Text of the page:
But along with the declining number of student graduates, graduating seniors are finding cheaper higher education in Maine or Massachusetts or even private colleges with ample endowments to provide sufficient financial aid than in the state systems.

The chair of the University System of New Hampshire Board of Trustees Joseph Morone told a sub committee of House Education exploring the proposal last week, New Hampshire is the number one exporter of college students in the country. And why wouldn’t it be with the minimal support the state provides.

Traditionally state support met “the needs” for higher education which means provided enough money to make tuition affordable in the two systems.

“Funding the needs” ended with the 2012-2013 fiscal year biennial budget when state aid to the two higher education systems was cut in half.

The reduction in state aid sent tuition skyrocketing and, particularly the university system, chasing out-of-state students who pay more to maintain the revenue stream to support the institutions.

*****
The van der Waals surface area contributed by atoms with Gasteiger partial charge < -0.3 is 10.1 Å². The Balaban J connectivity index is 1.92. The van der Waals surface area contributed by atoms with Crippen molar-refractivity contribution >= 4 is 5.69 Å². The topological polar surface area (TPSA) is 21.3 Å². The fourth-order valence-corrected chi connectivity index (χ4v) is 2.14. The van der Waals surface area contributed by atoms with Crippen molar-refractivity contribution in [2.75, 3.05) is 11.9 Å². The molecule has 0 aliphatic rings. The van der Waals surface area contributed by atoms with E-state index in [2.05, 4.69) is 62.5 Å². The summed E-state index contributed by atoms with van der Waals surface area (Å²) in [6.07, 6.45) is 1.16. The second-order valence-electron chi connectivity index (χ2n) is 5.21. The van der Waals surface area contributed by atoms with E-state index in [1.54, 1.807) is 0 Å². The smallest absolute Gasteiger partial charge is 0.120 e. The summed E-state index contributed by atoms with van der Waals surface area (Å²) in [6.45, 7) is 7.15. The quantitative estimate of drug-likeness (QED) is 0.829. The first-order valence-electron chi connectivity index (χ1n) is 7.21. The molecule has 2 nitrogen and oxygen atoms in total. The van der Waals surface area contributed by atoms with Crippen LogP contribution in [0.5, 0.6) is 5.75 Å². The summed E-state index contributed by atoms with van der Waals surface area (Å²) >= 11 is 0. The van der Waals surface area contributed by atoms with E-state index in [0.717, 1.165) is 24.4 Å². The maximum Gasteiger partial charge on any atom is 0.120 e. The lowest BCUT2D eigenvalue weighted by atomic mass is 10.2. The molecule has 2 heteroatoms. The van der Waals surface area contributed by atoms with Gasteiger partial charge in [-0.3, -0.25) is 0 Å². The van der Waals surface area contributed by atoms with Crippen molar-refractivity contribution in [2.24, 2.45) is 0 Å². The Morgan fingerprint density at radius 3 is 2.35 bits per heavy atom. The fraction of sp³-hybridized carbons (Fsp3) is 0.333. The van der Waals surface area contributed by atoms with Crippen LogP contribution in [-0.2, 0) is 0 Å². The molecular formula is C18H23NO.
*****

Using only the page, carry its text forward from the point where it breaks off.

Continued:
The two systems have yet to return to the level of funding they received prior to the 2012-13 budget cuts and that has compounded the enrollment problems.

So now the Legislature and higher education are in panic mode as Sununu pushes for a quick overhaul to merge the two systems. Among the chief concerns is a merger will decimate the community college system at a time when it is really needed to help retrain the workforce post pandemic.

You could make an argument the systems could have taken a more longer-term look at the best ways to address the declining enrollment and greater student need if the state had continued to fund the systems’ needs.

But that is not what happened and lawmakers find themselves in a situation that House Education member Rep. Mel Myler, D-Hopkinton, called “sobering,” and House Education Chair Rep. Rick Ladd, R-Haverhill, called “scary.”

Just as elections have consequences, so does underfunding programs like stay-at-home services or higher education.

The legislature’s proclivity for cheapness often results in much greater costs in the future and that may be the case again with higher education in New Hampshire.

This week the House Finance Committee will wrestle with the governor’s merger proposal, but is likely to want to take a little more time than the governor would like to find a solution.

Garry Rayno may be reached at garry.rayno@yahoo.com.